Similarly to the case of systems A2 and A3, in dodecamers A5a and A6a, units A–F and H are strongly inter-correlated. Significant parts of units I, J, K, and L also show pronounced inter-chain correlations. The regions that tend to be β-populated are also often associated with stronger intra-chain and inter-chain correlations in the oligomers. For example, in A5a, residues 30–35 of unit K which accommodate a stable β-strand, exhibit pronounced inter-chain correlations with C, F, H, and L. In particular, strong correlations are observed between residues 33–40 of unit K and residues 30–38 of unit L (Fig. 9A), where β-sheets were found (Table 2 and Fig. S2, ESI). In A6a, β-populated regions of unit K also show strong correlations with other units. A similar tendency is also clearly seen in unit L for both systems A5a and A6a. Strong correlations of unit A with units F and J were found for A6a, while for A5a the correlations were less pronounced. Correlation maps also show strong correlations for the mostly hydrophobic residues L34–A41 and F19–A21, which are often β-populated.

Overall, from comparison of Fig. 6A, 9A, and C, and Fig. S8 (ESI), it is evident that the dodecamers exhibit more pronounced inter-chain correlations than those observed in decamer A2.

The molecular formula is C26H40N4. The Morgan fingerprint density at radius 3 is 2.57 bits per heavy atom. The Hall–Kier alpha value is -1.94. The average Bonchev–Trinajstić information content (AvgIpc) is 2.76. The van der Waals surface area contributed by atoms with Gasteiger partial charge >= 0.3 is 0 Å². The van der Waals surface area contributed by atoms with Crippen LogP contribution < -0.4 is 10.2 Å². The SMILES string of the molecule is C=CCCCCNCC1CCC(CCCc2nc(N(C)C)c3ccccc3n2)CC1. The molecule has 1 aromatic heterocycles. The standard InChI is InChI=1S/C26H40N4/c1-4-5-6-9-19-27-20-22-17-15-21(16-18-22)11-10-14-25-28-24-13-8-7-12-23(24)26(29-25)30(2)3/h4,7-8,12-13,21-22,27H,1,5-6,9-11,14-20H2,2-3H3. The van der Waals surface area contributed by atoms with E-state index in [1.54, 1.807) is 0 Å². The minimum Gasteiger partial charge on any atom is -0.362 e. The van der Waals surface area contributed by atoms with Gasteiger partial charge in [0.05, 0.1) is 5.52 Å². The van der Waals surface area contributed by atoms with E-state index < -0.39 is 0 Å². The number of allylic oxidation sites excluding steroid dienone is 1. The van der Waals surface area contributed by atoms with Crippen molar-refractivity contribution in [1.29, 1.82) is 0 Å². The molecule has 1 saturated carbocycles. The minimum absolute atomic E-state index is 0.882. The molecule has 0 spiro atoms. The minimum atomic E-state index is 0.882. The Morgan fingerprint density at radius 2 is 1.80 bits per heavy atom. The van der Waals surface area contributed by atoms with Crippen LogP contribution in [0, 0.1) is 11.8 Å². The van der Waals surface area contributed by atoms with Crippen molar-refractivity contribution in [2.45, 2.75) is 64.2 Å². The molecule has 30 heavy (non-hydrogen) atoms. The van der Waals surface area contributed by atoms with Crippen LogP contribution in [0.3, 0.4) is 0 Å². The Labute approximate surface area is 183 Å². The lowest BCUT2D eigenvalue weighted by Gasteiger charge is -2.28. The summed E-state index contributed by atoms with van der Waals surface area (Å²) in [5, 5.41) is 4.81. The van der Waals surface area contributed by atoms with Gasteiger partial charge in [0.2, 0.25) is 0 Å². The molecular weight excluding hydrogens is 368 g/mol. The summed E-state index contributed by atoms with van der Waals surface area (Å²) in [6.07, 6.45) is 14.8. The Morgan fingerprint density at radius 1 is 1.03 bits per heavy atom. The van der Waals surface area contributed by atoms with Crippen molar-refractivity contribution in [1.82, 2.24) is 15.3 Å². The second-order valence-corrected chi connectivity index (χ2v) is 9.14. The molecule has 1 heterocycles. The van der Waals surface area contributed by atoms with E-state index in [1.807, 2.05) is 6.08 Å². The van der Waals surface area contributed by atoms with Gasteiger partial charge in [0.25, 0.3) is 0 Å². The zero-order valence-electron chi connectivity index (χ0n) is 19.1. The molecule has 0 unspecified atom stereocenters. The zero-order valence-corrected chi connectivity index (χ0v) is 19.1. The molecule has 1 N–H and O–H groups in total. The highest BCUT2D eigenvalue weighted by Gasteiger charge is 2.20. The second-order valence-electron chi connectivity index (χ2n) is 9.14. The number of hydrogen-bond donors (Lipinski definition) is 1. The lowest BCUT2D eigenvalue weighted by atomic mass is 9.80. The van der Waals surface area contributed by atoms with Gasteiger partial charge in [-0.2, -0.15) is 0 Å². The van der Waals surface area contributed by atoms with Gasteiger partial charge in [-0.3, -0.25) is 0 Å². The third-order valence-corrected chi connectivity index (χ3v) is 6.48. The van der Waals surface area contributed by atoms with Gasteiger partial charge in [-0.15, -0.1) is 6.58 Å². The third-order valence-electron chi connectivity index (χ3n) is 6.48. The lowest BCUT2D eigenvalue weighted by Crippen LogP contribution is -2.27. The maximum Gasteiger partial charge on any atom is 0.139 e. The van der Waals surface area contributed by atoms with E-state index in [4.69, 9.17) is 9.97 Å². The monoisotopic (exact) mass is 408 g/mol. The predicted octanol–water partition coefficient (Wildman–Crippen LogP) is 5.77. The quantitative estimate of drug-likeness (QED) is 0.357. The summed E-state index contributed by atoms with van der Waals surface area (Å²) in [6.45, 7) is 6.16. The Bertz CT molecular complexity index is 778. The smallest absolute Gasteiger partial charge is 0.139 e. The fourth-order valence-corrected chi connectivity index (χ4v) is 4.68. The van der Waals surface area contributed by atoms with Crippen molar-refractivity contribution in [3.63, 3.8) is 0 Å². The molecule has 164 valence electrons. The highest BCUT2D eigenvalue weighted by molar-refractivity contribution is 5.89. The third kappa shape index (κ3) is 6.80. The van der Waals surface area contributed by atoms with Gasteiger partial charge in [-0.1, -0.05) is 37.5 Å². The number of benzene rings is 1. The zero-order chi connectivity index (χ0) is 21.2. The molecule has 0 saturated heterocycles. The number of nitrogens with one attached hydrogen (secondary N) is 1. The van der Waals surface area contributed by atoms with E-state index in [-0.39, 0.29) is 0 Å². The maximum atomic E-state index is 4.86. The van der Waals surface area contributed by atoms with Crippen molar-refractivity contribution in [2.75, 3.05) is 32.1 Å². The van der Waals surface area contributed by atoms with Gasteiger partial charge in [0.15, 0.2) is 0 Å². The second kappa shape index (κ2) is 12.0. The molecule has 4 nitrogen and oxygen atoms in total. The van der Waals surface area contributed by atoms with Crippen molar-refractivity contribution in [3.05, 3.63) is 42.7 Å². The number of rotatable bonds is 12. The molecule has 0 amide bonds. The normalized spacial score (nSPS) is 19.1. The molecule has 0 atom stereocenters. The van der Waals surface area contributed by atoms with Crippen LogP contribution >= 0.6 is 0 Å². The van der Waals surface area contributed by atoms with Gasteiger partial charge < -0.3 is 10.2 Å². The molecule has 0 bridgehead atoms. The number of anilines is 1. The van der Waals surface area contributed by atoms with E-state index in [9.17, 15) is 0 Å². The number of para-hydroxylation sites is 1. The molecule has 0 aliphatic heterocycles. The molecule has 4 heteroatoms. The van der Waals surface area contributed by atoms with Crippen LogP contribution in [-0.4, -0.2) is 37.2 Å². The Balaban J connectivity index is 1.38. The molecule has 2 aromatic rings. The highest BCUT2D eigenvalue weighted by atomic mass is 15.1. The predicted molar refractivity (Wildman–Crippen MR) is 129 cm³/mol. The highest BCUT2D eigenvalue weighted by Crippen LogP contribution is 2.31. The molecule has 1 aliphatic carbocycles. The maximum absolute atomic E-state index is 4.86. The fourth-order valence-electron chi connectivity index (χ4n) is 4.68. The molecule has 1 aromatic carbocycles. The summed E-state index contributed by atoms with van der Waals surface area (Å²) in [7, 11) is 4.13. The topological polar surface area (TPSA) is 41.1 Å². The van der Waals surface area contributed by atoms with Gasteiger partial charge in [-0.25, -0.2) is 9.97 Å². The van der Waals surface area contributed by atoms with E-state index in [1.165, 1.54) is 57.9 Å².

Hydrophobic and hydrophilic interactions influence the stability and morphology of the oligomers

The results discussed above indicate that hydrophobic and electrostatic interactions are strongly implicated in oligomer formation. To characterize these interactions, we have calculated changes in the total solvent-accessible surface area (SASA) of hydrophobic and hydrophilic groups in decamer A2, dodecamer A3 without ions, and dodecamer A4a with three Cu ions along 200 ns MD trajectories. In the case of the Aβ17–42 peptide, hydrophilic groups involve N- and C-terminal charged atoms, asparagine, aspartic acid, glutamic acid, lysine, and serine. The remaining 16 residues are considered to be hydrophobic. The normalized per-atom SASAs for the hydrophobic and hydrophilic groups are depicted in Fig. 10A and B, respectively. The figures show that both hydrophobic and hydrophilic exposures have decreased in the course of simulations in all the constructs. In decamer A2, the SASA of the hydrophilic groups was slightly higher at the beginning of the simulation, and after 200 ns it decreased to less than the SASA of the hydrophobic groups. This is consistent with the general trend for hydrophilic groups to remain exposed to the solvent, and for hydrophobic groups to become buried. Since decamer A2 was initially less compact than the dodecamers, the initial SASA of system A2 is higher than those of A3 and A4a. However, at the end of the 200 ns simulation, the SASA of all three systems has stabilized at the same level in average. In dodecamers A3 and A4a, the fraction of hydrophobic exposed area is slightly lower than that in decamer A2 until 180 ns of the simulation, after which the exposures adopt similar values. A significant portion of the hydrophobic exposure, approximately 57%, is due to valine and isoleucine residues (Fig. S9, ESI). For example, a slight increase in the hydrophobic side-chain SASA of dodecamer A4a over the last 20 ns of the simulation was caused by the exposure of isoleucine and phenylalanine.